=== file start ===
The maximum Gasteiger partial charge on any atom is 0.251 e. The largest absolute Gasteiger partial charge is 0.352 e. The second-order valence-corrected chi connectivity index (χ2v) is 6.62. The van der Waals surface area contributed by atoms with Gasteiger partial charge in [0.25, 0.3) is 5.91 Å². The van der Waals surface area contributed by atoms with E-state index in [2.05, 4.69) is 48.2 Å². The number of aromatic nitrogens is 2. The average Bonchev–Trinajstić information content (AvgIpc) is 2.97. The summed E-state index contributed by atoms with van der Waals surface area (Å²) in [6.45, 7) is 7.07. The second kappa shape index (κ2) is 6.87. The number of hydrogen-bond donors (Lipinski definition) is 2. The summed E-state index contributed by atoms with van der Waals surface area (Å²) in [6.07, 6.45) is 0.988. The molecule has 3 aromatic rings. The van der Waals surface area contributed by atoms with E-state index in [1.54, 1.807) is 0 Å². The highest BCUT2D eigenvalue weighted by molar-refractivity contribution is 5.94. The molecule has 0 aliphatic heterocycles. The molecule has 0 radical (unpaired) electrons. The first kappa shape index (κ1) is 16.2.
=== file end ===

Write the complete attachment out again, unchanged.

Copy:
The maximum Gasteiger partial charge on any atom is 0.251 e. The largest absolute Gasteiger partial charge is 0.352 e. The second-order valence-corrected chi connectivity index (χ2v) is 6.62. The van der Waals surface area contributed by atoms with Gasteiger partial charge in [0.25, 0.3) is 5.91 Å². The van der Waals surface area contributed by atoms with E-state index in [2.05, 4.69) is 48.2 Å². The number of aromatic nitrogens is 2. The average Bonchev–Trinajstić information content (AvgIpc) is 2.97. The summed E-state index contributed by atoms with van der Waals surface area (Å²) in [6.45, 7) is 7.07. The second kappa shape index (κ2) is 6.87. The number of hydrogen-bond donors (Lipinski definition) is 2. The summed E-state index contributed by atoms with van der Waals surface area (Å²) in [6.07, 6.45) is 0.988. The molecule has 3 aromatic rings. The van der Waals surface area contributed by atoms with E-state index in [1.54, 1.807) is 0 Å². The highest BCUT2D eigenvalue weighted by molar-refractivity contribution is 5.94. The molecule has 0 aliphatic heterocycles. The molecule has 0 radical (unpaired) electrons. The first kappa shape index (κ1) is 16.2.